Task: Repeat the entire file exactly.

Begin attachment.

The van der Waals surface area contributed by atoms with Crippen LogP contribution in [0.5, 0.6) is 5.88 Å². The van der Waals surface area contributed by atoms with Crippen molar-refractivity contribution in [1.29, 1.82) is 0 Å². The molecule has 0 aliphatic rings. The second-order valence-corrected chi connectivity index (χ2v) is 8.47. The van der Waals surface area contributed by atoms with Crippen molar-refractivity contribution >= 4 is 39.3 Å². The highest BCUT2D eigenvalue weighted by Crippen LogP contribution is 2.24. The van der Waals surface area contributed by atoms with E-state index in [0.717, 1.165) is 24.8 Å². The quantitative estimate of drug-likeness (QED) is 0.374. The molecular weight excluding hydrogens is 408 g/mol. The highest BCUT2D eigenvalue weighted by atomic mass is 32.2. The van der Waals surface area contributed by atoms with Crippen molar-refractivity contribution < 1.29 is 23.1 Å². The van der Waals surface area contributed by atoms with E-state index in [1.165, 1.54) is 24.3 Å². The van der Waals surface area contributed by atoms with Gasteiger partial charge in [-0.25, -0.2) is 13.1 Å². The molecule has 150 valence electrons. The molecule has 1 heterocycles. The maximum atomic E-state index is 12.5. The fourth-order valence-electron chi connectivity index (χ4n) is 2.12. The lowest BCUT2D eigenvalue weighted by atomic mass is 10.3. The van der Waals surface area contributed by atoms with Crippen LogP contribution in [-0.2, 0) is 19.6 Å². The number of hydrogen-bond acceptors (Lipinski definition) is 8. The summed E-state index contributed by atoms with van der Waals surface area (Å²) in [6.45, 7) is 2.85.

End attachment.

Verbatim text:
The van der Waals surface area contributed by atoms with Crippen LogP contribution in [0.5, 0.6) is 5.88 Å². The van der Waals surface area contributed by atoms with Crippen molar-refractivity contribution in [1.29, 1.82) is 0 Å². The molecule has 0 aliphatic rings. The second-order valence-corrected chi connectivity index (χ2v) is 8.47. The van der Waals surface area contributed by atoms with Crippen molar-refractivity contribution >= 4 is 39.3 Å². The highest BCUT2D eigenvalue weighted by Crippen LogP contribution is 2.24. The van der Waals surface area contributed by atoms with E-state index in [0.717, 1.165) is 24.8 Å². The quantitative estimate of drug-likeness (QED) is 0.374. The molecular weight excluding hydrogens is 408 g/mol. The highest BCUT2D eigenvalue weighted by atomic mass is 32.2. The van der Waals surface area contributed by atoms with Crippen molar-refractivity contribution < 1.29 is 23.1 Å². The van der Waals surface area contributed by atoms with E-state index in [1.165, 1.54) is 24.3 Å². The van der Waals surface area contributed by atoms with Gasteiger partial charge in [-0.25, -0.2) is 13.1 Å². The molecule has 150 valence electrons. The molecule has 1 heterocycles. The maximum atomic E-state index is 12.5. The fourth-order valence-electron chi connectivity index (χ4n) is 2.12. The lowest BCUT2D eigenvalue weighted by atomic mass is 10.3. The van der Waals surface area contributed by atoms with Crippen LogP contribution in [-0.2, 0) is 19.6 Å². The number of hydrogen-bond acceptors (Lipinski definition) is 8. The summed E-state index contributed by atoms with van der Waals surface area (Å²) in [6.45, 7) is 2.85.